Rubber is found in the sap of a special tree. Rubber can be used to make rubber for erasing, for raincoats and rubber boots, for car tires, and much more. The name rubber comes from an Indian language: “Cao” means tree, “Ochu” means tear.
The rubber tree originally comes from the Amazon region in South America. He reaches a medium height. Under the bark, it has milk tubes that carry sap from the roots to the leaves. This juice is two-thirds water and one-third rubber.
The Indians had already discovered that you can cut half of the trunk with an oblique cut and hang a small container on the tree, and the sap will drip into it. If you don’t cut the other side of the tree, the tree can live on.
The milky juice is also called “natural rubber” or “latex”. If you thicken the juice, you can use it to coat a piece of cloth or leather. This makes it waterproof.
What can you make from rubber?
The rubber tree only spread long after the discovery of America. Today it is found in plantations around the world, but only in a hot strip on either side of the equator. Before that, only beeswax was known to make fabric reasonably waterproof. It was much better with rubber.
In 1839, American Charles Goodyear succeeded in making rubber from natural rubber. The process is called vulcanization. Rubber is much more resilient than natural rubber. You can also leave it softer or make it harder. It is also suitable for car tires, for example.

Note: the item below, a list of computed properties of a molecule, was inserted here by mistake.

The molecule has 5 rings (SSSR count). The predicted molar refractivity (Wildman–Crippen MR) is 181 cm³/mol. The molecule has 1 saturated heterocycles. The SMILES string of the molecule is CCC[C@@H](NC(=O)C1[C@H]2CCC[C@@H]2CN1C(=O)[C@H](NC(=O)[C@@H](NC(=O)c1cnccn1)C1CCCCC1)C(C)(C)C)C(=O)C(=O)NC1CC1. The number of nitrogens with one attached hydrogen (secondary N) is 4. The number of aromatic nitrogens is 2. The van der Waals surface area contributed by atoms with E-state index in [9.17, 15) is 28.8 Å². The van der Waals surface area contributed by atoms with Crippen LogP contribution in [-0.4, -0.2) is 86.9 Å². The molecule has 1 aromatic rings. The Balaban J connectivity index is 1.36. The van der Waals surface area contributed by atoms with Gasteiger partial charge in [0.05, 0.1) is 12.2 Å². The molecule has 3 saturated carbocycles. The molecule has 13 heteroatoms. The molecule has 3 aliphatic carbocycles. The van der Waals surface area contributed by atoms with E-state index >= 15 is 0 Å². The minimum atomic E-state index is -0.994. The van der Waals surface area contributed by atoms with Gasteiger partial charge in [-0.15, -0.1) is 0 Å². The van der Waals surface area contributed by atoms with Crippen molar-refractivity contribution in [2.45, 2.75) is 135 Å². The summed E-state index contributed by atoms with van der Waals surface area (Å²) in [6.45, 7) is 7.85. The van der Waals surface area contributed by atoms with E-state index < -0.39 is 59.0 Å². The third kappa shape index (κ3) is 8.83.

In 1900, the Russian Ivan Kondakov succeeded in artificially producing rubber. You could also make rubber out of it. Today, about a third of rubber comes from nature, two thirds are manufactured artificially, mostly from petroleum.
Today, more than half of the rubber is used in the manufacture of car tires. One of the biggest brands today is still named after its inventor and is called Goodyear. Soot from the chimney is added to the rubber during production. This makes the tires durable and also gives them a black color. A smaller part is needed for rubber boots, shoe soles, special protective clothing, rubber bands, erasers, gloves, condoms, and much more.